International Tchaikovsky Competition

Vladimir Putin at the gala concert of winners of the XV International Competition

The International Tchaikovsky Competition is a classical music competition held every four years in Moscow and Saint Petersburg, Russia, for pianists, violinists, and cellists between 16 and 32 years of age and singers between 19 and 32 years of age. The competition is named after Russian composer Pyotr Ilyich Tchaikovsky and is an active member of the World Federation of International Music Competitions.

The International Tchaikovsky Competition was the first international music competition held in the Soviet Union. For the XIV competition in 2011, Valery Gergiev was appointed the competition's chairman, and Richard Rodzinski, former president of the Van Cliburn Foundation, was appointed general director. A new voting system was instituted, created by mathematician John MacBain, and used by the International Violin Competition of Indianapolis, the Van Cliburn International Piano Competition, and the Cleveland International Piano Competition. All rules and regulations also underwent a complete revision. Emphasis was placed on the composition of the jury, which consisted primarily of well-known and respected performing artists.

The XIV International Tchaikovsky Competition was held in Moscow and St. Petersburg, Russia, from 14 June to 1 July 2011, under the auspices of the Russian federal government and its Ministry of Culture. The competition disciplines were piano, violin, cello, and voice (male singers and female singers). The XV competition took place in June 2015. The XVI competition took place 17–29 June 2019, in Moscow and St. Petersburg; woodwind and brass competition disciplines were added.


Cash prizes are awarded to the top-five competitors in each discipline of piano, violin, cello, and to each of the top four competitors in the men's and women's solo vocal categories. First prize (always awarded) is US$30,000; second, US$20,000; third, US$10,000; fourth, US$5,000; and fifth, US$3,000. An additional prize, a Grand Prix of US$100,000, may be awarded to one of the gold medalists deemed outstanding by the juries. Additional awards are given for best performance of the chamber concertos and the commissioned new work.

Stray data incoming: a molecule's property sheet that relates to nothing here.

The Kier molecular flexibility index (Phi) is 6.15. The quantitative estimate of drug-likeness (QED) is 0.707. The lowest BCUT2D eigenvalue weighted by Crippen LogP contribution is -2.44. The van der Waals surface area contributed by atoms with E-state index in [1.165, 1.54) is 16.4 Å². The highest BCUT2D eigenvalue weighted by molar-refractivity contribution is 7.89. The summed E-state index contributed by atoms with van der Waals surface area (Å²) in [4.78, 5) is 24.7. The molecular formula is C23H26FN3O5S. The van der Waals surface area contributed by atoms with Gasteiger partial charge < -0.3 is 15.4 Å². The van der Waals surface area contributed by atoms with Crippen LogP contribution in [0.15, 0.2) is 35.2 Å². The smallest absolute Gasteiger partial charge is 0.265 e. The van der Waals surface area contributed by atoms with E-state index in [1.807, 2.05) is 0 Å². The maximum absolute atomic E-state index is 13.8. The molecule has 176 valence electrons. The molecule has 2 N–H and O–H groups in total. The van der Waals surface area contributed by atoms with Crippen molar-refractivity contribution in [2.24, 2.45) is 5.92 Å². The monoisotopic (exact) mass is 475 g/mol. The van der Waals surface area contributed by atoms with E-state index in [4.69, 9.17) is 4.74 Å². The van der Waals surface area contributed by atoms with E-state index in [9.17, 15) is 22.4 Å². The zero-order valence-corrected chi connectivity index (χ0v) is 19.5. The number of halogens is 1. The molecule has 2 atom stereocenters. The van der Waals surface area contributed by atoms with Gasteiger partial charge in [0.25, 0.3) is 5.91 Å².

For the 2019 competition, the prizes are as follows:


Held every four years, the first competition, in 1958, included two disciplines – piano and violin. Beginning with the second competition, in 1962, a cello category was added, and the vocal division was introduced during the third competition in 1966. In 1990, a fifth discipline was announced for the IX International Tchaikovsky Competition – a contest for violin makers which traditionally comes before the main competition. In 2019, two new categories were added to the competition, woodwinds and brass.

Tianxu An incident

On 25 June 2019, at the final round of the piano category, Chinese competitor Tianxu An was supposed to play Tchaikovsky's Piano Concerto No. 1 followed by Rachmaninoff's Rhapsody on a Theme of Paganini. However, the scores on the orchestra's and conductor's stands were placed in reversed order and the Rachmaninoff piece was announced first, different from what the pianist requested. Since An didn't understand Russian, he was unaware of the situation. With the piano entry in the Rachmaninoff almost immediate, the performance "began with a failure". Following the incident, jury chair Denis Matsuev invited him to perform the program again, but An declined. The competition made an official apology and the orchestra administration suspended the responsible staff after the event. An was eventually awarded a "special prize" for his confidence and courage.

Prize winners

Winners of the prizes and medals awarded in the given year and category.




Vocal, female

Vocal, male



See also

External links

Media related to International Tchaikovsky Competition at Wikimedia Commons

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